In this case, following the death of one Kofi Nsiah, the appellant herein, claiming to have been appointed by the deceased in his last will as an executor took out an originating process by way of notice of motion under the provisions of the Intestate Succession Law, 1985 (PNDCL 111) for an order punishing the Respondent for intermeddling with the estate of the deceased and also for an order compelling her to surrender certain specified properties of the deceased which were alleged to be in her custody to the applicants. An objection was taken against the process filed by the Appellant. The grounds of the objection were that the section of the applicable legislation under which the appellants issued the processes before the lower court created a criminal offence and therefore since the appellants were neither the Attorney General nor claimed to have initiated the proceedings with his, (the Attorney General’s), authority they could not initiate the action on their own against her as it was a criminal case. The trial court upheld the objection and dismissed the application on grounds of capacity.

Although, Order 66 rule 3 of C.I. 47 was not the provision under which the application was filed, Gbadegbe JA, (as he then was), who read the unanimous decision of the Court commented on the ruling as follows:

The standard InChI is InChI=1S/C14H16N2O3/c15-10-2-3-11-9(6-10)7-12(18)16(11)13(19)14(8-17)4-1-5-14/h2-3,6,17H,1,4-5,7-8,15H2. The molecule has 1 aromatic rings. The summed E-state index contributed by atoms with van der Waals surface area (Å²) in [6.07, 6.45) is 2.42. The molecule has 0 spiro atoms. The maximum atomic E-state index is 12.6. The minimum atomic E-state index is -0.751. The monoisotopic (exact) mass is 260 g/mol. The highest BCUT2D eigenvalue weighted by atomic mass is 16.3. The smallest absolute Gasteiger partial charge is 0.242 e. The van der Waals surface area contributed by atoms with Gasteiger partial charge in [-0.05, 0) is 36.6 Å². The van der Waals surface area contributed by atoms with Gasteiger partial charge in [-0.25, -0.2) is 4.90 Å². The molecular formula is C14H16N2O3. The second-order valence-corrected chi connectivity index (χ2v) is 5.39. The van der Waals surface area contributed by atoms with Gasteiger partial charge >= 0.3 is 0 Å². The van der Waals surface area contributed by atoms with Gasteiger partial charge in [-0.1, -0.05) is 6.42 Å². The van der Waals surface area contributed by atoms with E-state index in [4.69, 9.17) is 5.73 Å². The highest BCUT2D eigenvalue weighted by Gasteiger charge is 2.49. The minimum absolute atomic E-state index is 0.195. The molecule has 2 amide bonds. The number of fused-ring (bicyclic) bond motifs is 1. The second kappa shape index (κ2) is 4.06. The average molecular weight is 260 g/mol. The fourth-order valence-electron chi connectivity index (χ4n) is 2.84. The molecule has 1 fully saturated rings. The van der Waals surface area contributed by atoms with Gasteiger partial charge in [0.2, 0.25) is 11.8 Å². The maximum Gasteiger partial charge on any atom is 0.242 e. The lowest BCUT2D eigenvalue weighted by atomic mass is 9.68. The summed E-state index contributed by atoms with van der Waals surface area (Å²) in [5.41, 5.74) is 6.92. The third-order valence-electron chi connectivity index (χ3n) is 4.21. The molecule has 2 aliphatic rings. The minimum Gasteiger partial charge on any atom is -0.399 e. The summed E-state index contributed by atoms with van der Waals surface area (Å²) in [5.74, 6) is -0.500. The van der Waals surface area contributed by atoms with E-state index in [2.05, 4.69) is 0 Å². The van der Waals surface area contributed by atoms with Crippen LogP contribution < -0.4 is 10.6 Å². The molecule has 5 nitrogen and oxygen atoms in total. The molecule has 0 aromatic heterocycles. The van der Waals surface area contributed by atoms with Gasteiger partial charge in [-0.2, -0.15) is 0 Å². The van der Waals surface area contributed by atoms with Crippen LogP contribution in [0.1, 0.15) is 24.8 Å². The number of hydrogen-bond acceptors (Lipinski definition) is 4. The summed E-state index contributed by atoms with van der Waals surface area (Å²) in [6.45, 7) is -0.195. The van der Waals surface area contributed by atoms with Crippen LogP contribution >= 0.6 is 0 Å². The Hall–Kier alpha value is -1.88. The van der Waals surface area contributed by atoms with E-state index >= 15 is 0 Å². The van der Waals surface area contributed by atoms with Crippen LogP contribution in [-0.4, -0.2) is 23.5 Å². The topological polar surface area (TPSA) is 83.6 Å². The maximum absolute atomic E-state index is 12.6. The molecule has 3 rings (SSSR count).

“I must observe, however that there is a similar provision in Order 66 rule 3 of the High Court Rules, CI 47. But since the section on which the application is based creates a crime, I think that the appellants could not by themselves have initiated what was in essence criminal proceedings; the power to do so having been vested in the office of the Attorney General of the Republic of Ghana. See Article 88 (3) and (4) of the 1992 Constitution. Further to this, I think that learned counsel for the respondent was right in his submissions regarding the form that a criminal trial should take in our jurisdiction. I am of the view that since the section on which the appellants relied created a criminal offence that is to be tried summarily…The result in my thinking therefore is that the application before the court below which sought to invoke its criminal jurisdiction was one that was incompetently instituted and thus rendered the proceedings before the court bad at law. I think that this was a clear instance of proceedings having been instituted without complying with essential statutory conditions namely the bringing of such an application by the Attorney General personally or proving that the application was initiated with his authority made under law. The said application was also fundamentally flawed in that the information on which the trial was to be based was not contained in a charge sheet that contained the statement of the offence together with its particulars, a condition precedent to the court’s exercise of its summary jurisdiction in criminal trials. The consequence of this default is that the application before the court below was thereby constituted into incompetent proceedings that rendered everything planked thereon ineffectual”.

The decision of the Court in essence meant that intermeddling was a criminal offence, and just like any other criminal offence had to be prosecuted at the instance of the Attorney General. The charges against the accused person must be contained in a charge sheet and must be regulated under the procedure set out under the Criminal and other Offences Procedure Act, 1960 (Act 30).